Finally Jumping On the John Green Bandwagon
It wasn't because it was popular--I love best-selling YA. I'm a Divergent, Hunger Games, and HUGE Harry Potter fan. It wasn't because I hadn't heard about it before--I have an 18-year-old avid reader in my critique group and a Twitter account. No, my resistance came from the subject matter mostly. I didn't want to read a realistic contemporary fiction book about teens that have cancer.
But I'm so glad I did. By the time you're reading this post, I will have finished the book and most likely dabbed a few tears from my eyes. It is an utterly depressing book, if you only look at it from the subject matter--kids with cancer are not fun to read about. It can not possibly have the typical happy ending we often want, where the two main characters ride together off into the sunset. Cliche, yes? But it's what many readers want.
Then why is this book so popular? Why did it become a movie? What draws us in? My guess is the characters, the humor, and a setting that we are not used to.
Hazel Grace and Augustus Waters are amazing teenagers--smart, funny, appreciative, loyal, and good. They are not perfect--Green throws in some typical teenage behavior every once in a while, but Hazel and Gus are a pleasure to read about. I read the pages quickly and turned them even faster because I wanted to see what intelligent, witty, hilarious thing they would say next. Green created a brilliant supporting cast to go with them, from Issac to both sets of parents to the eccentric author living in Amsterdam. I haven't had the chance to Google “Everything I Need to Know About John Green” yet; but when I do, I'm hoping for some insight into how he developed these characters.
I know it's strange to say that a book about kids having cancer who fall in love while mutually admiring a book about kids with cancer is humorous, but TFIOS (what our friends on Twitter call this novel) is laugh out loud funny. I giggled several times while reading this book, so much so that my three-year-old asked me, “Mama, what is so funny?” I could not explain to her the Night of the Broken Trophies or the Support Group jokes or the fact that the kids with cancer made fun of cancer perks while taking advantage of them--because she wouldn't understand. I didn't understand until I read the book, but John Green is a brilliant writer, and he knows how to draw readers in with humor.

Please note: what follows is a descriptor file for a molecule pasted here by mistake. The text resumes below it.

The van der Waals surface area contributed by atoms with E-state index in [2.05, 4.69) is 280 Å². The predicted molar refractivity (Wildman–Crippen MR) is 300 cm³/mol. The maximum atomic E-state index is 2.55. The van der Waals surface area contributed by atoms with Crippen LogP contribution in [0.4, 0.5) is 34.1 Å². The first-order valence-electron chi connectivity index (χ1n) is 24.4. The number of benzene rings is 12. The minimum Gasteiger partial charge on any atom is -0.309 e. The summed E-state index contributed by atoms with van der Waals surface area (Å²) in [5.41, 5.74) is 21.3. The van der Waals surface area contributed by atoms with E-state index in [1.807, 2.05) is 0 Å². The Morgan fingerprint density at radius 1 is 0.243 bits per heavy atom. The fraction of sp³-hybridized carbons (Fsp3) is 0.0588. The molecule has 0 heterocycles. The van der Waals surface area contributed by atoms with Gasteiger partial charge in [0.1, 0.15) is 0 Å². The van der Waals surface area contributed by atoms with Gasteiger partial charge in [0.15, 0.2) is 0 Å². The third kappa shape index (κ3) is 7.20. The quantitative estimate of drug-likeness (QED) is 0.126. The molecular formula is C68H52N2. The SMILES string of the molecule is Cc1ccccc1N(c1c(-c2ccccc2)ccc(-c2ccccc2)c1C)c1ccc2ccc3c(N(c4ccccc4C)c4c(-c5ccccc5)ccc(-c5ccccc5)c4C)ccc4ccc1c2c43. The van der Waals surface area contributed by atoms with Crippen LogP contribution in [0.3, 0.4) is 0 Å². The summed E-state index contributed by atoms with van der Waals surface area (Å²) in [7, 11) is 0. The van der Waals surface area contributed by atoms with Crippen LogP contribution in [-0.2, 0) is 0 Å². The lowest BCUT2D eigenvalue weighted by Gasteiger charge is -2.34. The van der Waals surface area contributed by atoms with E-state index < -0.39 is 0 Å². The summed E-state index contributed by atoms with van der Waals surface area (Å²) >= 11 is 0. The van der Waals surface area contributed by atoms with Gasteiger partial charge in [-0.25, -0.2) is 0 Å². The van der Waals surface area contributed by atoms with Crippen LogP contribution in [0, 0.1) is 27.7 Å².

Finally, I didn't know much about this novel besides the cancer part before I started reading. I don't want to do a bunch of spoilers here, if there is anyone left on the planet who hasn't read this book yet; but part of the novel takes place in Amsterdam. At first, I thought--no way. Why would this teen cancer novel take place in a city known for prostitution and smoking pot? But there is a part of the novel set there, and instead of those things the city is known for--we get an inside look at the Anne Frank House while two teenagers with cancer fall in love.
The Fault In Our Stars has been reviewed so many times--it's not like you needed to see another review here today. But we are writers. When a writer reads a book that is marvelous, she should take the time to figure out why and see if she can incorporate any of these lessons into her own writing. So, I'm trying, and probably will be for a long time, but I'm so thankful I finally read this wonderful novel, and I think it will change me in more ways than one.
Have you read The Fault In Our Stars? Is there another book you've read that made you want to be a better writer?